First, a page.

NON-CANONICAL ACTS OF THE APOSTLES
to attack her; the lioness tangled with the lion and was destroyed along with it. The women were even more grief stricken, since the lioness that had been protecting her died.
Then they cast in a large num ber of wild beasts, while she stood, reaching out her hands and pray ing. When she ﬁnished her prayer she turned and saw a large vat ﬁlled with water, and said, “Now is the time for me to be cleaned!” She threw herself in, say ing, “In the name of Jesus Christ, on this ﬁnal day I am baptized!” When the women and the entire crowd saw what she was doing, they wailed aloud and said, “Do not throw yourself into the wa ter!” Even the governor began to weep, because seals were about to devour such beauty. But she threw herself into the water in the name of Jesus Christ; and the seals saw a lightning bolt and ﬂoated on the water, dead. Then a cloud of ﬁre surrounded her, so that the beasts could not attack her and no one could see her naked.
When yet more fearsome beasts were cast in, the women cried aloud; and some tossed leaves into the arena, others threw in nard, others cassia, and others cardamon, so that the whole place was ﬁlled with the sweet smell of perfume. All the beasts that had been cast in appeared to be overcome with sleep and did not touch her. Then Alexander told the governor, “I have some truly fearful bulls; let us bind her to them.” The governor sullenly gave his consent, saying, “Do what you want.” They bound her between the bulls by her feet and put red-hot irons under their genitals so that they would tear about and kill her. And they did begin to leap about, but the ﬂame rose up around them and burned the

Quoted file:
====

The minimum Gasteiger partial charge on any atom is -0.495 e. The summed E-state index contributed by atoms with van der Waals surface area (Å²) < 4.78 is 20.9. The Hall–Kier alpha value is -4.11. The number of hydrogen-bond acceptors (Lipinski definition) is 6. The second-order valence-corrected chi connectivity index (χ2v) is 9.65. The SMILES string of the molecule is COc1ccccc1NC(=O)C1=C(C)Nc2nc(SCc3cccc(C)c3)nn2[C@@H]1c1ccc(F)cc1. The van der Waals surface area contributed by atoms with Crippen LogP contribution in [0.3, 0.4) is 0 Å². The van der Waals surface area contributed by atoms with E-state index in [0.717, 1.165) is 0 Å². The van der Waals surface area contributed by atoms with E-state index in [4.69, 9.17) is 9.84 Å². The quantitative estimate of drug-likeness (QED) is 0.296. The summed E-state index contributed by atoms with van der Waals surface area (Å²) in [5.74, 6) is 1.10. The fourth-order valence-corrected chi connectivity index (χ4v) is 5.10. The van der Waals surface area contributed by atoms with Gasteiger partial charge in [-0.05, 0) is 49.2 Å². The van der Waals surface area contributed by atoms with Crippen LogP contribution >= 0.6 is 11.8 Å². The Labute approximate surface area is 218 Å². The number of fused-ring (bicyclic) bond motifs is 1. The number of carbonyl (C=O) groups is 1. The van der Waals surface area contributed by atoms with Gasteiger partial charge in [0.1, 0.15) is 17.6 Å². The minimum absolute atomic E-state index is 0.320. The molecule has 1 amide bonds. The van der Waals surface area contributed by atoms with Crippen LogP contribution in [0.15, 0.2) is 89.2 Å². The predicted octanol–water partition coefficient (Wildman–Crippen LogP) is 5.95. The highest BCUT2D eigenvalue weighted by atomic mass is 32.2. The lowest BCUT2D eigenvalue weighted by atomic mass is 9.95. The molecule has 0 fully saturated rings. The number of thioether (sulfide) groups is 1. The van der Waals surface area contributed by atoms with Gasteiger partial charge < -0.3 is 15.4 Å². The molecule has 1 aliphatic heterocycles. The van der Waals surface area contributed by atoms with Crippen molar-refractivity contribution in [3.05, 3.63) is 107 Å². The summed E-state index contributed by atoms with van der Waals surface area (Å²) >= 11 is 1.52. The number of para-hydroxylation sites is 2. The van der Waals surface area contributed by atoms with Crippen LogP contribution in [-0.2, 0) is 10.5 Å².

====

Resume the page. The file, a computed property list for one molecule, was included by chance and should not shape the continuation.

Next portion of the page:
wooden bindings, so that she was no longer bound.
Tryphaena, however, passed out on the walkway beside the arena, so that her female slaves said, “The Queen Tryphaena has died.” The gover nor stopped the festivities and the entire city was terriﬁed. Alexander fell before the governor’s feet and said, “Have mercy on me and the city, and set the prisoner free, lest the entire city be destroyed. For if Caesar hears about this, he will quickly destroy both us and the city, because his relative, the Queen Tryphaena, died on the walkway.”
The governor called Thecla over from the midst of the wild beasts and asked, “Who are you? And what is there about you that none of the wild beasts has touched you?” She re plied, “I am a slave of the living God. As to what there is about me: I have believed in God’s Son, in whom he is well pleased. That is why none of the beasts has touched me. For this one alone is a boundary marker of God’s salvation and a foundation of life immortal. For he is a refuge to those caught in the storm, a rest for those who are afﬂicted, a shelter for those who have despaired, and to put it most simply: whoever does not believe in him will not live but will die for ever.”
When the governor heard these things he ordered her clothes brought, and he said, “Put on your clothes.” But she replied, “The one who clothed me when I was naked among the wild beasts will clothe me with salvation on the day of judgment.” Then she took her clothes and put them on. The gover nor immediately sent forth an edict, say ing, “I release to you Thecla, the pious